When her RA hands could no longer type, Lene switched to writing with her voice.
As some of you may have noticed, I'm on a much-needed sabbatical from my main day job and all this freedom has given me the mental space to think. As is my wont, thinking usually leads to writing and in this particular instance that, too, made me think.
When I was in university, I used to write my essays longhand and then do the final copy on a typewriter (yes, it was that long ago). In the late 1980s, I had a summer job that I didn't like much, but I used all the money I made buy myself a computer. And then I discovered that composing while you write longhand and composing while you type are two entirely different things. For a while, I wrote my essays longhand and used my computer as a glorified typewriter.
Eventually, I did figure it out. In fact, I took to it like a fish to water and writing got even better than when I used a pen. It seemed as if I managed to connect the deep recesses of my mind to my computer via the conduit of my fingers. Finally, my hands could keep up with my thoughts. As. There were times where it seemed as if it was almost automatic writing, as if I zoned out once I was at the keyboard. Somehow, an essay or a short story flowed out of me and I wasn't quite sure how. I didn't question it too much, just rode this wonderful phenomenon for years.
And then my RA and a repetitive stress injury in my shoulder took it away. Gradually, my pain increased and equally gradually, my ability to write decreased. It was devastating, like being forcibly silenced.
Luckily I had geeky friends, one of whom introduced me to voice recognition. I’d never heard of this type of software — a miraculous bit of programming that enables you to dictate while the computer wrote. What a marvelous idea! My friend gave me Via Voice, then the most widely available voice recognition software, and I set about training it. This was a somewhat frustrating experience. After a couple of hours of me and the program working together, I used it to send an e-mail to my friend. I dictated the subject as "d*mn" and Via Voice wrote "Beirut." It never got much better than that.
Shortly thereafter, I became aware of Dragon NaturallySpeaking and invested in a copy. This was years ago and you can guess how long when I tell you my first copy of Dragon was v.7 and they are now on 12.5. This was an entirely different program — pretty intuitive, easy to use and although it didn't always understand what I said, it was highly receptive to training. Over the years, I upgraded every time a new edition came out and the program has only improved. These days, you can start dictating pretty accurately right out of the box.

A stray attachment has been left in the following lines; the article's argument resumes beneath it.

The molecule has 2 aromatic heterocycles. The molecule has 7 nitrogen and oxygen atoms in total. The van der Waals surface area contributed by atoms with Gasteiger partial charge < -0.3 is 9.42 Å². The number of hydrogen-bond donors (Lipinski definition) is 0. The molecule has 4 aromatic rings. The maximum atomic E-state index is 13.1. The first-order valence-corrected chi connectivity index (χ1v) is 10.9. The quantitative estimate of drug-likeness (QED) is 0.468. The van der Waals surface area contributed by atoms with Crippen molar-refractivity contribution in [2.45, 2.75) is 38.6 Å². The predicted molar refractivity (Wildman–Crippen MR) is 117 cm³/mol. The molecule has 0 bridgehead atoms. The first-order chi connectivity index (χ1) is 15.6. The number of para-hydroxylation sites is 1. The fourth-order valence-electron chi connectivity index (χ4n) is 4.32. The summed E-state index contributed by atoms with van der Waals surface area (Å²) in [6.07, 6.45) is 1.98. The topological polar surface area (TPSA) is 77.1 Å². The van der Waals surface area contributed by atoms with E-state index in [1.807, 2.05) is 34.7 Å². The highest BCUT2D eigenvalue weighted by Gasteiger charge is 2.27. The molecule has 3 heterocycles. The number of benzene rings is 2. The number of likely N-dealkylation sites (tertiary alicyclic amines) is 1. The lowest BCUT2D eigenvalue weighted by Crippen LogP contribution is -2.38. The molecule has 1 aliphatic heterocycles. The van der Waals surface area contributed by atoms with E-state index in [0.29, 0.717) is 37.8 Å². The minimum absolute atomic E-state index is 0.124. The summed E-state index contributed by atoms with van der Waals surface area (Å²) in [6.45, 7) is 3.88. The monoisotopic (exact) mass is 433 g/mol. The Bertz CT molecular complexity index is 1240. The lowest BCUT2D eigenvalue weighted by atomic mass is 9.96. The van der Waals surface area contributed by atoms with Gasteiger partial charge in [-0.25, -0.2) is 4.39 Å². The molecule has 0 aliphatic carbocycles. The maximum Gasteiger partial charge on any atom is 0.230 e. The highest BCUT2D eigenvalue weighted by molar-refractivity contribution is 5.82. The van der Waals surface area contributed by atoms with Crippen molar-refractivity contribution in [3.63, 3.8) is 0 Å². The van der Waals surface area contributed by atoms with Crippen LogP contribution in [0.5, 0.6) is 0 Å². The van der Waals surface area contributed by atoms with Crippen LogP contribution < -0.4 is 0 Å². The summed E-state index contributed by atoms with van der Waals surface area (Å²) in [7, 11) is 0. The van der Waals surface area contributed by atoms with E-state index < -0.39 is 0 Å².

How I work with Dragon has also improved. At first, I discovered that composing while you type and composing while you talk are two entirely different things. It took a while, but I learned to zone out while talking into the microphone and again connect to that place deep within my mind where the stories live. And I've gone from being able to painfully peck out maybe 400 words a day, to being able to write 2-3000 words every day.
Today, I write almost everything with Dragon. I wrote this post with it, I wrote all 70,000 words in my book with it and I use it to write chatty e-mails to my friends. And it's not just for writing — I can use it to browse on the Internet, post on Twitter and Facebook and navigate my computer. I wouldn't be surprised if it can make coffee, too! Overall, the accuracy is astonishing, although every now and again, there are what I call Dragon-isms when the program misunderstands me. Thankfully, the errors are not as profound as my first experience with voice recognition and the context usually helps explain what I meant.
I often recommend Dragon to my friends who live with chronic illnesses that affect their hands. Whether it's an accommodation for work, using it for CreakyJoints’ memoir course or chatting online with friends, voice recognition can help you find your voice and share it with others.
Lene is the author of Your Life with Rheumatoid Arthritis: Tools for Managing Treatment, Side Effects and Pain